The wholly extension organ is beyond the scope of my subject, but it should be realised that by suitable choice of registers, many extension organs can be played in a straight way and that many such organs have some features that are really straight. However, I have no wish to revive the rather useless controversy of "straight versus extension', and am really reviewing this subject of unification and extension in the light of its possible help to organ design in general, which, before the advent of electric mechanism, was really compelled to be on traditional straight lines by force of circumstances then existing.
I often feel that we as organ builders will have to help to guide the organist of to-day and to-morrow as to what should, or should not, be done either artistically or mechanically, and I would say that it is an undoubted fact that many intelligent and musically gifted organists of to-day are becoming more and more inclined to think in terms of "straight plus extension", or even "extension plus straight", and that they consider that the vista opened up by the removal of the limitations imposed by old types of action and slider chests should, to say the least, be explored.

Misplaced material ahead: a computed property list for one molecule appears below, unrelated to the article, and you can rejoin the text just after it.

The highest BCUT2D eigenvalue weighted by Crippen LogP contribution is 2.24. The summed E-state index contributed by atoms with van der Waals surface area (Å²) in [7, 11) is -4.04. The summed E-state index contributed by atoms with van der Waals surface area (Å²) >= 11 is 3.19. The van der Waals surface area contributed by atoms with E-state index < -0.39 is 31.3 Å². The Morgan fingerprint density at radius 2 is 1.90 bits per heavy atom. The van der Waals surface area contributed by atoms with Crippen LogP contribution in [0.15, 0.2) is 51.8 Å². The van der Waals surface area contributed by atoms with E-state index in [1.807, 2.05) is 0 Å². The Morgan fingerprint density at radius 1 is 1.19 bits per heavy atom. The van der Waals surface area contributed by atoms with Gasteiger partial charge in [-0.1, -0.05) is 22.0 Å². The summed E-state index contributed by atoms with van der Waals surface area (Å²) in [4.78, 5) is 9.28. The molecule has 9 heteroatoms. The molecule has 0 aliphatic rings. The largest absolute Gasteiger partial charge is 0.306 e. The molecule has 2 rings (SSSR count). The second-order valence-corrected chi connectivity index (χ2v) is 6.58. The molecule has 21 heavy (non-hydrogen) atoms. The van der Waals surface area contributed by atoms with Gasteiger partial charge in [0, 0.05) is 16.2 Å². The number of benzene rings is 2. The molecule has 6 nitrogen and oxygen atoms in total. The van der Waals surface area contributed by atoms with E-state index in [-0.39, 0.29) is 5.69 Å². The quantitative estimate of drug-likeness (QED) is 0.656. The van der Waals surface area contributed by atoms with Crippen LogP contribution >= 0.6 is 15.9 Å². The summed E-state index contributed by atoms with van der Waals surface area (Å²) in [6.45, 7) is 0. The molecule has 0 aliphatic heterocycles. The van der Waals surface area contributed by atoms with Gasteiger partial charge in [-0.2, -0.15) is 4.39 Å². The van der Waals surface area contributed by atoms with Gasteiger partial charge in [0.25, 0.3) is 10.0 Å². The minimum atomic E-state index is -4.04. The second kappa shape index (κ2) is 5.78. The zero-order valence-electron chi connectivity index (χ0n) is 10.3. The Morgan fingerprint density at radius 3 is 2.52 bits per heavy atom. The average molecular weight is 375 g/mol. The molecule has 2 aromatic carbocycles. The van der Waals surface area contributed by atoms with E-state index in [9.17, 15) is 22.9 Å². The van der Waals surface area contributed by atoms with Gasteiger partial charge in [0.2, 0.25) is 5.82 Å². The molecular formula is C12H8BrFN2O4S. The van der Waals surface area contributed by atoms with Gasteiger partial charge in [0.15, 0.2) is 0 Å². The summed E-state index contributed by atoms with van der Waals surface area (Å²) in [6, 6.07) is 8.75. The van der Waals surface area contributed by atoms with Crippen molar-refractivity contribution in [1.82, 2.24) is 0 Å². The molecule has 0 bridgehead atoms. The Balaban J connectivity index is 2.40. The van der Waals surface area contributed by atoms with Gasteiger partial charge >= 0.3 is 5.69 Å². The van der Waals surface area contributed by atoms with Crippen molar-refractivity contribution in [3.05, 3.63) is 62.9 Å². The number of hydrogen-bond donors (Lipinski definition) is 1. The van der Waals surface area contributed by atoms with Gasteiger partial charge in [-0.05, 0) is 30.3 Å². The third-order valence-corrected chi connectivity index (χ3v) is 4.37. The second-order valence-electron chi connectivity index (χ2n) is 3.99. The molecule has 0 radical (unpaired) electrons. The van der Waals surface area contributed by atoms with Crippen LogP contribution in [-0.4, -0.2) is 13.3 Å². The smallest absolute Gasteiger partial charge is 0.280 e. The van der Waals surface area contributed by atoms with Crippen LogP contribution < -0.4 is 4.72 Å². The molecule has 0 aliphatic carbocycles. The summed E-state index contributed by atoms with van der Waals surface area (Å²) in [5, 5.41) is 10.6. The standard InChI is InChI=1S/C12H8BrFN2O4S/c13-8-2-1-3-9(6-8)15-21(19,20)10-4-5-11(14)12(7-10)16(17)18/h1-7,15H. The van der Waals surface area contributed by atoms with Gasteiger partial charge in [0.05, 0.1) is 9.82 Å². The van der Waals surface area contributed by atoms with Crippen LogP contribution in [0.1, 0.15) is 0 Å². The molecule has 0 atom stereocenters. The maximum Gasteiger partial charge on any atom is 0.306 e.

In discussing this subject, many words in current use rather overlap each other, such as :-borrowing, derivation, augmentation, duplexing, unification, extension, etc. I prefer the use of the word "unification" in a general sense wherever possible, and not necessarily implying "extension" as well. By the use of the word "unit" I mean to denote a group of pipes in which every pipe is equipped with an entirely separate action and its own electric magnet, so that they are capable of being played from two, or more, different points. It is important to note that unification may also include the introduction of extension, but not necessarily.